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Four times a day, the doors of Eagle Mountain Elementary in Fort Worth, Texas, fling open to let bouncy, bubbly, excited kindergarteners and first-graders pounce onto the playground.
The youngest kids at this school now enjoy two 15-minute breaks in the morning and two in the afternoon for a total of one hour of recess a day. That’s three times longer and three more breaks than they used to get.
The children always go outside to play games or use the swings and slides, even if it’s drizzly or cold.
“There was a part of me that was very nervous about it,” Donna McBride, a first-grade teacher at the school, told TODAY Parents.
“I was trying to wrap my head around my class going outside four times a day and still being able to teach those children all the things they needed to learn.”
Five months into the experiment, McBride’s fears had been alleviated. Her students are less fidgety and more focused, she said. They listen more attentively, follow directions and try to solve problems on their own instead of coming to the teacher to fix everything. There are fewer discipline issues.
“We’re seeing really good results,” she noted.
Parents are seeing them, too. Amy Longspaugh noticed that her then-6-year-old daughter Maribel, who is in McBride’s class, became more independent and about to write with more detail and creativity. Maribel also made more friends as the kids mingle outside.
“It is what they look forward to every day,” Longspaugh said.
Eagle Mountain Elementary is a public schools in the Fort Worth area trying out LiiNK, a new program that boosts the amount of recess for the youngest students. The goal: to help children focus and learn better once they’re back in class.
“You start putting 15 minutes of what I call reboot into these kids every so often and… it gives the platform for them to be able to function at their best level,” said Debbie Rhea, a kinesiology professor at Texas Christian University who created the project.
The American Academy of Pediatrics agrees, calling recess “a crucial and necessary component of a child’s development.” Studies show it offers important cognitive, social, emotional, and physical benefits, yet many schools are cutting down on breaks to squeeze in more lessons, which may be counterproductive, it warns.
LiiNK was inspired by Finland’s education system, which produces students who get some of the best scores in the world for reading, math and science.
Rhea spent a 6-week sabbatical in Finland in 2012 to observe what the country was doing differently and noticed Finnish kids received lots of breaks during the school day, enjoying 15 minutes of “unstructured outdoor play” every hour.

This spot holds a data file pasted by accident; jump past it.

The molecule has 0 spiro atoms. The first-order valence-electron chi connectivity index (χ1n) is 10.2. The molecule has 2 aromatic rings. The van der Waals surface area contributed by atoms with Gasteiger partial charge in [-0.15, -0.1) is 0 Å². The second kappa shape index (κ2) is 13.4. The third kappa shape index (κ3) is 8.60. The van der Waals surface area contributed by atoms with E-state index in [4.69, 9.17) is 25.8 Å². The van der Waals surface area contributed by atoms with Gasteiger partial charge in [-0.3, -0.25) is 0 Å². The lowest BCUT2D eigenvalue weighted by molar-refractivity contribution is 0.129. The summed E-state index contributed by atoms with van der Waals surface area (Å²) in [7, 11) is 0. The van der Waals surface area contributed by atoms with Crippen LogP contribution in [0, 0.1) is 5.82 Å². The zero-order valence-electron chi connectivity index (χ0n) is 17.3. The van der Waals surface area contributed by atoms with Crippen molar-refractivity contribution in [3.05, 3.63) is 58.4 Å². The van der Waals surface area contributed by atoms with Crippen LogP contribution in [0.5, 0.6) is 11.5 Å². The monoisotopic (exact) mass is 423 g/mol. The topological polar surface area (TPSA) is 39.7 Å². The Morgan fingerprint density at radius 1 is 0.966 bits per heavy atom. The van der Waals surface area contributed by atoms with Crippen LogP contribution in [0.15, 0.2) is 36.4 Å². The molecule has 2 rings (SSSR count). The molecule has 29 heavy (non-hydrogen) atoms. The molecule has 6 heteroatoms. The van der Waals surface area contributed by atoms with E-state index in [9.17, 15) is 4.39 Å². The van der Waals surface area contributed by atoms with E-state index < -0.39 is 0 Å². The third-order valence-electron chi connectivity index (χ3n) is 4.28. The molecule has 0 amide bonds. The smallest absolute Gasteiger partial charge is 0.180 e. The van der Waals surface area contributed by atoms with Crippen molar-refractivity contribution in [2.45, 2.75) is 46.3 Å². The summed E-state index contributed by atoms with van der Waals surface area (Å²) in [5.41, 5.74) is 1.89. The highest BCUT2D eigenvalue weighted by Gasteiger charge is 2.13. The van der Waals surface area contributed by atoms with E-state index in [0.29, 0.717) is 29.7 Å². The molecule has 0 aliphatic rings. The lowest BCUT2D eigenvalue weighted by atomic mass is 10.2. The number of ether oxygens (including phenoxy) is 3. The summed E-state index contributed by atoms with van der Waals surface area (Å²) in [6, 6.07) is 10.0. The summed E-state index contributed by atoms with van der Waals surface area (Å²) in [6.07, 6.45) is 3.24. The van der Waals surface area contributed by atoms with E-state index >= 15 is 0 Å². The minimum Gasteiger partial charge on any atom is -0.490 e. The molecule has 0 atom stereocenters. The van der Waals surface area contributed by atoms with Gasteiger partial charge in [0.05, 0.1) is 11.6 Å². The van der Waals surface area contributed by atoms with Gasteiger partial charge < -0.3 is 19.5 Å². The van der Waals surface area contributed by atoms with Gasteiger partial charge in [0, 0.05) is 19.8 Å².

Children in the U.S., on the other hand, might get one 15-minute recess a day, plus some in-class stretch time, she noted.
“That’s not enough for kids. They’re not built that way,” Rhea said. “[Recess] reboots the system so that when they go back in, they’re ready to learn, they’re focused.”
They key is “unstructured play,” which Rhea described as kids being allowed to run, play and make up their own games while teachers mostly stay on the sidelines to make sure everyone is safe.
The breaks should take place outdoors because fresh air, natural light and vivid colors all have a big impact on the brain and its function, she added.
Fears of a backlash
When Rhea approached a few local schools with the idea, some were worried the kids would be less attentive and academic achievement would suffer. There was also concern about a backlash from parents.
“It’s that fear that your children are not going to have the highest test scores,” said Longspaugh, who was Eagle Mountain Elementary’s PTA president. “Sometimes, I think that we look at a number versus the whole child.”
After seeing all the improvements, most parents are now on board with the project, Longspaugh noted. Both she and McBride would recommend it to other schools, while Bryan McLain, principal of Eagle Mountain Elementary, called the results “impressive.”
The program, which Rhea first implemented in two private schools two years ago, is set to expand even more this fall, with more schools in Texas, a school in Oklahoma, and charter schools in Minnesota and Utah set to try it. School districts in California and Pennsylvania have also expressed interest, Rhea said.
When a school signs up, it always starts with kindergarten and first-grade students, then adds a grade level each year. Rhea has 3-year agreements with the school districts.
“All this is working,” she noted. “I don’t think there’s a school district out there right now that doesn’t think that we need it.”
Note: This story was originally published January 8, 2016.